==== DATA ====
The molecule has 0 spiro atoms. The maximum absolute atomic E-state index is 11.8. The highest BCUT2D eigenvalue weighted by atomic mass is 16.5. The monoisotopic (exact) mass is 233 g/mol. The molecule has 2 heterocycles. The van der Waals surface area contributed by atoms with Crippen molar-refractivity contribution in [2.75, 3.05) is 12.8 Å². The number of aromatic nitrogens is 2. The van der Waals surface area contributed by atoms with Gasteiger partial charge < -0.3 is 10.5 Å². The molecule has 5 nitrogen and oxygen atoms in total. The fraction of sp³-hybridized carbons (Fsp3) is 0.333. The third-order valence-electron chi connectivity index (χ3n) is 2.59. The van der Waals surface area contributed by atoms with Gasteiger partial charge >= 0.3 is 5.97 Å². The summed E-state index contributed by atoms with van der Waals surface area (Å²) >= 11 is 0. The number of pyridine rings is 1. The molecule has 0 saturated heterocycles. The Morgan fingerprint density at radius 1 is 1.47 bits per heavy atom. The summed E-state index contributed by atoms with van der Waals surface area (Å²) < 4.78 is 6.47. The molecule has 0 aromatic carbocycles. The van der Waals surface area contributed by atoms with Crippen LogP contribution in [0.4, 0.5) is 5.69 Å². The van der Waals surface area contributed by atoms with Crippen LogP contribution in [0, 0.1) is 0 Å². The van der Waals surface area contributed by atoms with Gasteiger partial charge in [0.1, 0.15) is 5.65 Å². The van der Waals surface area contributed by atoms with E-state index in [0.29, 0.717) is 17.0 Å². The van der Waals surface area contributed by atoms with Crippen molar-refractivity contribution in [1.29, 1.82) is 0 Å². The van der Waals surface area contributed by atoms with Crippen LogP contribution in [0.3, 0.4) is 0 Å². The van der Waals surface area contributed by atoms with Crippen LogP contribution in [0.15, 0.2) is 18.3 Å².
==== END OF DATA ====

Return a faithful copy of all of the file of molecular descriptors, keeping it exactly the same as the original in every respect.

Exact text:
The molecule has 0 spiro atoms. The maximum absolute atomic E-state index is 11.8. The highest BCUT2D eigenvalue weighted by atomic mass is 16.5. The monoisotopic (exact) mass is 233 g/mol. The molecule has 2 heterocycles. The van der Waals surface area contributed by atoms with Crippen molar-refractivity contribution in [2.75, 3.05) is 12.8 Å². The number of aromatic nitrogens is 2. The van der Waals surface area contributed by atoms with Gasteiger partial charge < -0.3 is 10.5 Å². The molecule has 5 nitrogen and oxygen atoms in total. The fraction of sp³-hybridized carbons (Fsp3) is 0.333. The third-order valence-electron chi connectivity index (χ3n) is 2.59. The van der Waals surface area contributed by atoms with Gasteiger partial charge >= 0.3 is 5.97 Å². The summed E-state index contributed by atoms with van der Waals surface area (Å²) >= 11 is 0. The number of pyridine rings is 1. The molecule has 0 saturated heterocycles. The Morgan fingerprint density at radius 1 is 1.47 bits per heavy atom. The summed E-state index contributed by atoms with van der Waals surface area (Å²) < 4.78 is 6.47. The molecule has 0 aromatic carbocycles. The van der Waals surface area contributed by atoms with Crippen LogP contribution in [0.4, 0.5) is 5.69 Å². The van der Waals surface area contributed by atoms with Crippen LogP contribution in [0, 0.1) is 0 Å². The van der Waals surface area contributed by atoms with Gasteiger partial charge in [0.1, 0.15) is 5.65 Å². The van der Waals surface area contributed by atoms with E-state index in [0.29, 0.717) is 17.0 Å². The van der Waals surface area contributed by atoms with Crippen molar-refractivity contribution in [1.29, 1.82) is 0 Å². The van der Waals surface area contributed by atoms with Crippen LogP contribution in [0.3, 0.4) is 0 Å². The van der Waals surface area contributed by atoms with Crippen LogP contribution in [0.15, 0.2) is 18.3 Å².